Simon’s Choice by Charlotte Castle

Simon’s Choice
Charlotte Castle

But, Daddy? Who will live with me in heaven?
Doctor Simon Bailey has everything a man could ever want. Then his beautiful daughter is diagnosed with Leukemia. He can almost accept her impending death. He can almost accept the fact that he will have to live without her. But he cannot stand the thought of his little girl having to face death alone. He answers her innocent question in a moment of desperation, testing his marriage, his professional judgement and his sanity to the limit. As cracks form in Simon’s previously perfect family, we wonder, as do his loved ones … will he really make the ultimate sacrifice?
Combining poignant moments of both humour and pain,
‘Simon’s Choice’ is a penetrating account of parenthood at the sharp.

Charlotte Castle is a 29 year old mother of two. She lives with her husband, children Arabella and Alexander, and Deborah the Bad Cat in Huddersfield, West Yorkshire. The daughter of novelist Rosemary Enright, Charlotte had no initial interest in writing and only came to write Simon’s Choice after a chance comment from a friend. She is currently working on her second novel ‘Management Material’. I asked her some questions:

1. Tell us about your Simon’s Choice. It’s a character based novel following the central character Simon, as he struggles to come to terms with his seven year old daughter’s terminal illness. The crux of the novel – and the issue that keeps readers turning pages – comes when his daughter asks “But Daddy, who will live with me in heaven?” Simon offers to go with her. Despite the grave subject matter, I’m told the book is quite funny. I had to work very hard at ensuring it never became maudlin or mawkish – I’m not a fan of misery lit’ and Simon’s Choice certainly isn’t – though it probably will make you cry, unless you have a heart of stone!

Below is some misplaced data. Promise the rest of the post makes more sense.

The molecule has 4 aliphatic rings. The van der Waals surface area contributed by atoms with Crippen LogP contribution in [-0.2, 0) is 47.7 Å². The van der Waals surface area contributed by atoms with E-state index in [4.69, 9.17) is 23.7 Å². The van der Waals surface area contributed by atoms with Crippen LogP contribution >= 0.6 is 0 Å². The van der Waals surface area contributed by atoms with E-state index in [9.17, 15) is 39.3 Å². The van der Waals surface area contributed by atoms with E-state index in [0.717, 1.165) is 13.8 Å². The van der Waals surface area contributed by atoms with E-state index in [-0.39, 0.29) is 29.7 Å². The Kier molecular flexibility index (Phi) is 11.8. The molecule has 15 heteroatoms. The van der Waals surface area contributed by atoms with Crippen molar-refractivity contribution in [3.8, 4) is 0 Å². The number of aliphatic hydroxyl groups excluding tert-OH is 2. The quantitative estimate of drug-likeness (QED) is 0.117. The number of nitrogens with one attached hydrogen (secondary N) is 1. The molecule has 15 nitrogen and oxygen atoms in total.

2. What is one of your all-time favourite books? I loved Memoirs of a Geisha. I was at secretarial college in Leeds at the time and was being very badly bullied. I used to slope off and sit in cafes and bars instead of going to classes. I was reading this book during one very bad stage – it helped me get through. It reminded me that bad behaviour usually stems from jealousy – I was better than the bullies and they knew it.

3. What gives you the innovation to write a particular genre? Most people say that my writing is reminiscent of Jodi Picoult. This certainly isn’t intentional though I do very much enjoy her work. I think it is simply the fact that both Jodi and I are mothers. They say to ‘write what you know’, well the last 5 years have been dominated by nappies, tantrums and the occasional row with my husband and I think that filters down into my work. Not that you need to be a mother to read my novels. They breakdown the family unit and examine what makes us strong… and also what breaks us.

4. Has your characters or writing been inspired by friends/ family? This novel, yes! Simon’s Choice was born when a friend made a throw away comment that if his daughter was dying he would “offer to go with her to heaven.” It sent a shiver down my spine and I sat down and began the novel that very afternoon.

5. Did you experience writers block? If so, what did you do to get rid of it? I like to think that I don’t believe in writers block – but I do occasionally find that I need to clear my head in order to work out where a book should go next. In these instances, I always take a bath! The bathroom is probably the only place I can get away from the kids (though the 7 month baby invariably comes with me, in his little chair) and something about the water soothes me and helps me think. I do all my best thinking in the bath.